• Queensland Music Festival

Intro to Arts Revenue – #CWTCC Insights

Coffee with the Creative Community has provided us the enlightening opportunity to meet with some phenomenal arts workers – all at various points in their careers and dispersed throughout Queensland and Australia. It has been fantastic to discuss their journeys and provide some insight to help them navigate the ever-complicated evolving arts landscape.

Though these chats have varied greatly, fundraising has emerged as a common theme of interest. We’ve met emerging artists with exciting projects seeking guidance on writing standout grant applications; local arts groups looking to diversify revenue through partnerships; as well as professionals beyond the sector eager to learn more about the mystifying world of arts and events fundraising.

Below are some key resources and pieces of advice that we’ve shared throughout these chats that may be helpful if you’re facing similar challenges in this space. Check out our tips below and click here if you’d like to chat further over coffee.


Given that current circumstances have severely restricted the sector’s access to revenue, grants are especially essential at the moment. For some, grant applications may be uncharted territory and the general strains of pandemic life would no doubt make this

already laborious process more daunting.

It is particularly important ­– in this time of restricted interaction and digital communication, that prospective applicants express articulate themselves clearly and persuasively. To cut through the noise, your application must not only garner interest in the creative idea, but also clarify how the concept will be executed, and communicate the underlying purpose or value.

The Grants Hub is a fantastic site for newcomers and seasoned applicants, featuring an immense catalogue of resources with advice to guide you every step of the process – from finding grants and understanding terminology, to finetuning budgets and even what to do if you’re unsuccessful.

Just as important as the construction and quality of your application, you must be able to effectively communicate the intrinsic value of your project. ‘Making the sale,’ so to speak, is a key roadblock faced by grant applicants – especially when communicating with stakeholders beyond the arts sector. Luckily, Arts Queensland is here to help with some brilliant resources to get you thinking about arts advocacy, and how to articulate your project’s social, economic, communal and other general benefits.

Below are some key revenue opportunities currently open for application:

Adapting Creative Practice

Pursuing a career in the arts can be difficult at the best of times, and the last few months have illustrated the full scope of the sector’s volatility. Given that artists’ traditional means of profiting from their work are hindered, adapting and diversifying your practice – and income streams – is more crucial than ever.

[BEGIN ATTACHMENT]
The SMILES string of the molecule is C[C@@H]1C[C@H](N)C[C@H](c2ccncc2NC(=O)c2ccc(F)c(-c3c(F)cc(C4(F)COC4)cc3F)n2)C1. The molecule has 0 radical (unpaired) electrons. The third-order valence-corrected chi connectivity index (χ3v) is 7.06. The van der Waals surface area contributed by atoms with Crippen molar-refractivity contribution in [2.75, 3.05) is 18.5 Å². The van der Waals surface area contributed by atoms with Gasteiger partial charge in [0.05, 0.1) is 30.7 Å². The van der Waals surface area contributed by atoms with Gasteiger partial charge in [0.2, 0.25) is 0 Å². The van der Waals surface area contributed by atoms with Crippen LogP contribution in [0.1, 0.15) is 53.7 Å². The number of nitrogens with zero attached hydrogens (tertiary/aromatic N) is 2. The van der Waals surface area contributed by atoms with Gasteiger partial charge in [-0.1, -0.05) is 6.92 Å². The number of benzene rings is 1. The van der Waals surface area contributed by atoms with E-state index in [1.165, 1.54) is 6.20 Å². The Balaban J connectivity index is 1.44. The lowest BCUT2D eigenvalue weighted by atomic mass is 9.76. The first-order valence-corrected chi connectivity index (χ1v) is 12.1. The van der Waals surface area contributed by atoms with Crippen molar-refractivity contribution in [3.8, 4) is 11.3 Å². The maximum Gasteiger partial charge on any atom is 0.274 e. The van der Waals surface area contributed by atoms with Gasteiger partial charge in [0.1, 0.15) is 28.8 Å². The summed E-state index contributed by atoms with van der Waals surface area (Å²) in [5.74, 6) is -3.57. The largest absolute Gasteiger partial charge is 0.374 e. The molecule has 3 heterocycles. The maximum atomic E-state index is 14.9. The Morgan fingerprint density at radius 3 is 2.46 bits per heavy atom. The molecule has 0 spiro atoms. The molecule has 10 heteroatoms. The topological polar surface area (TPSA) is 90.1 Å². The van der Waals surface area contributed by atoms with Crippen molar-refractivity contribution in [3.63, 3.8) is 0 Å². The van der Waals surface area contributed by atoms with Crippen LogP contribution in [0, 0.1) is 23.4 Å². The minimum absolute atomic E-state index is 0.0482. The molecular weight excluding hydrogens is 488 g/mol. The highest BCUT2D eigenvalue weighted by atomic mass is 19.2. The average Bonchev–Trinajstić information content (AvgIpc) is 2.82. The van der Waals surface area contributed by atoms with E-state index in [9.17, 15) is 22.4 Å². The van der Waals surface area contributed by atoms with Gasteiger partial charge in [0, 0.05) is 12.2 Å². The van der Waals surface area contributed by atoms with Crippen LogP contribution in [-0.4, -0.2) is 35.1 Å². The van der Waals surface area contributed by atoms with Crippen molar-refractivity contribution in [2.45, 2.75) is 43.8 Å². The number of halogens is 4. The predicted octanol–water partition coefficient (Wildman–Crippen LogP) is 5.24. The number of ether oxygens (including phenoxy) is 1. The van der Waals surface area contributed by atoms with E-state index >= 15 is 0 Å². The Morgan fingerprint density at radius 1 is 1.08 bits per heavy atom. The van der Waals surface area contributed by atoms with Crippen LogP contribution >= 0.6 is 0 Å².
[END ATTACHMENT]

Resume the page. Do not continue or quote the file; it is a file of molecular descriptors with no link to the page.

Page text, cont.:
The Australia Council for the Arts Creative Connections webinar series poses invaluable benefits to artists looking to adapt in this time of sectoral uncertainty. With over 30 free webinars to choose from, discussing a variety of topics related to leadership, digital and arts practice adaptation, artsworkers can focus their learning around specific areas of practice.

For further practice adaptation insights, check out the QMusic Connect – Online Music Business Program – a series of phenomenal industry-led workshops aimed at supporting the community and discussing COVID-, region-, and industry-specific topics relevant to everyone throughout the local music industry.

Business Partnerships

Business partnerships may pose valuable opportunities for community arts organisations, and we’ve spoken to a number of groups interested in learning how to approach developing these connections, particularly in the current landscape.

Though current economic impacts may limit the extent to which businesses may be able to provide prompt support, the fostering of meaningful and mutually beneficial relationships requires considerable planning, for which there is no time like the present!

If you’re not sure where to start, consider these initial questions:

  1. What local businesses align with your organisation and your work?

  2. What are all the components of your partnership offering (e.g. brand exposure, marketing, membership, show tickets, etc), and what is the value of each component?

  3. What specific support/additional value do you require to achieve your objectives?

Once you have an extensive understanding of these questions, you should compile examples of these offerings in a formal proposal and start discussions with businesses in your community. Though ideal local partners may not have current capacity, it’s great to stay in touch as a means to facilitate future value-adding.

This may be a tricky space to navigate, but there should be no fear in asking if you can show value to prospective partners, and the benefits of finding these ideal partnerships far outweigh not trying at all.

Access to revenue for the arts has always been a major hurdle for artists and artsworkers looking to make a living. Though while the last few months have been an unprecedentedly difficult time, it has been profoundly encouraging seeing such resilience, creativity and optimism from the artsworkers we’ve had the pleasure to connect with. We don’t claim to have all the answers, but we hope this advice provides some guidance demystifying the world of arts revenue, and encourages you to get out there and pursue your creative endeavours.

Want to chat further? Let’s have coffee.

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Queensland Music Festival 2019